On August 20, 2014, the US Court of Appeals for the Ninth Circuit affirmed the dismissal of a suit brought by environmental groups against Union Pacific Corp. and BNSF Railway Co., holding that the Resource Conservation and Recovery Act (RCRA) does not authorize a citizen suit to enjoin the emission of diesel particulate matter as it does not constitute “disposal” of a “solid waste” under RCRA.
Three environmental groups sued the rail yard operators under RCRA’s citizen-suit provision, asking the district court to declare defendants’ activities in violation of RCRA and order the defendants to take certain control measures to reduce diesel particulate emissions from their rail yards. The environmental groups alleged that the defendants “dispose” of “solid waste” by “allowing [diesel particulate matter] to be transported by wind and air currents onto the land and water near the railyards.” The district court dismissed the suit with prejudice, concluding that the Clean Air Act (CAA), not RCRA, applies to diesel particulate matter emissions and that, even if RCRA did apply, diesel exhaust is not a solid or hazardous waste.
In affirming the district court’s decision, the Ninth Circuit held that even if the factual allegations are true, they do not establish that the defendants “dispose” of solid waste as defined under RCRA. Rather, the panel concluded the opposite of plaintiffs’ allegation is true: “disposal” occurs where a solid waste is first placed into or on any land or water and is thereafter emitted into the air. It does not extend to emissions of solid waste directly into the air. In support of its conclusion, the court observed that RCRA’s definition of “disposal” – i.e., “the discharge, deposit, injection, dumping, spilling, leaking, or placing … into any or on any land or water” – does not mention “emitting” or any like terms but certain other RCRA terms and provisions do. That Congress knew how to define “disposal” to include emissions but chose not to do so, supported the panel’s decision not to read “disposal” as including air emissions.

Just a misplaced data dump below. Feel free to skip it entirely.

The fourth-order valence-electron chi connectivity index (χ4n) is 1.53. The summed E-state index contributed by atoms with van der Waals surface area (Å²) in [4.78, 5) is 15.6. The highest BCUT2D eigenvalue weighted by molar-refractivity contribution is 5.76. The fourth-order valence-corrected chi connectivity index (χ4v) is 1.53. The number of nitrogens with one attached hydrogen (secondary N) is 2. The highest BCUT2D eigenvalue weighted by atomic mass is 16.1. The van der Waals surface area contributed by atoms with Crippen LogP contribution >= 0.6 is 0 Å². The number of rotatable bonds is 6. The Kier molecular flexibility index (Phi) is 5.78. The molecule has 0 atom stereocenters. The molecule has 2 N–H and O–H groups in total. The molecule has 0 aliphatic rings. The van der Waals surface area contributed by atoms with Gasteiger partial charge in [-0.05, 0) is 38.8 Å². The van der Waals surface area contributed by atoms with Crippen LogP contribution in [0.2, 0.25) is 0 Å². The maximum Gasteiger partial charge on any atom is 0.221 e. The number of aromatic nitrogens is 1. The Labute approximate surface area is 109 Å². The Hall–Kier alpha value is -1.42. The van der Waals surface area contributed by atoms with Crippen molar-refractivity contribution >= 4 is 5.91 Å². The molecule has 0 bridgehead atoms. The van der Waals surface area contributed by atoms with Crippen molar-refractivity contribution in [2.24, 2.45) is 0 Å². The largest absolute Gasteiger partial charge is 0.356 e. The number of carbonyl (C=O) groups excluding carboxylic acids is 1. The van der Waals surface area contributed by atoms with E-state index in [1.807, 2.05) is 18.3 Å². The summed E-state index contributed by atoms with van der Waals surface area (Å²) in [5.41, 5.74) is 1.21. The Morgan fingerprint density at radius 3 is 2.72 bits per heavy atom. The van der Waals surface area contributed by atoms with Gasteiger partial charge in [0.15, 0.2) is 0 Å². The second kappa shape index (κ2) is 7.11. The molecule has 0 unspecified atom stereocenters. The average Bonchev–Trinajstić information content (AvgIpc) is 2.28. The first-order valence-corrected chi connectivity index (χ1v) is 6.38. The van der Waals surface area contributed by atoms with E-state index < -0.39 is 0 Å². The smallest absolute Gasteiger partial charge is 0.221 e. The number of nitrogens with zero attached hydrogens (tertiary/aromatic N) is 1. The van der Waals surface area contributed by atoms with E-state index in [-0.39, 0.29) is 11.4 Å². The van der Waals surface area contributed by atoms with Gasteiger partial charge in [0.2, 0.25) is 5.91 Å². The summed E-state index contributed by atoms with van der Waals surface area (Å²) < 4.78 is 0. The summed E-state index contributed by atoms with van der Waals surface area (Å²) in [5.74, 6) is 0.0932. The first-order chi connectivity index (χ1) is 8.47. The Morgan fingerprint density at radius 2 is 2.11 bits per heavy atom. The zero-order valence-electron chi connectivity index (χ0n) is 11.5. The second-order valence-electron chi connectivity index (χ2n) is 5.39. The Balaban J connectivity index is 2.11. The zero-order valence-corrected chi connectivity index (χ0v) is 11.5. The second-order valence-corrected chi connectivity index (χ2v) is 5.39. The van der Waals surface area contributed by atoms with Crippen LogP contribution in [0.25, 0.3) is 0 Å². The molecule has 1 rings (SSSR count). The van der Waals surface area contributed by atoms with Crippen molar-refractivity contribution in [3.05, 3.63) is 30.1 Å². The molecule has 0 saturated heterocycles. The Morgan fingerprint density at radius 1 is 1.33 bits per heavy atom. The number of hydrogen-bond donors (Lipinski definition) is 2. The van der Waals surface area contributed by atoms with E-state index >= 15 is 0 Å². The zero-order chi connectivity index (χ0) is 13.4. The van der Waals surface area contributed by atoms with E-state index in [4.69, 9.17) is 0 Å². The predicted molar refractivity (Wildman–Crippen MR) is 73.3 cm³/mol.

The environmental groups also argued that because RCRA has an “air emissions” provision for the monitoring and control of air emissions at certain facilities, air emissions must fall within RCRA’s reach and form the basis of a citizen suit. The Ninth Circuit flatly rejected this assertion stating that, while certain air emissions fall within RCRA’s reach, it does not provide a private right of action.
The Ninth Circuit also rejected the environmental groups’ argument that there is an irreconcilable conflict between the CAA and RCRA. Rather, the panel found that the statutes’ legislative histories clearly evince that RCRA governs land disposal while the CAA governs air pollutants. It also found further support against the environmental groups’ claim of statutory conflict because defendants’ rail yards, as “indirect sources” of air pollution, are excluded from both regulatory schemes. The panel declined the environmental groups’ invitation to fill what they called a “regulatory gap” between the CAA and RCRA. Instead, the panel affirmed the district court’s finding that any “gap” is the product of a careful and reasoned decision made by Congress that the Ninth Circuit would not and could not disturb.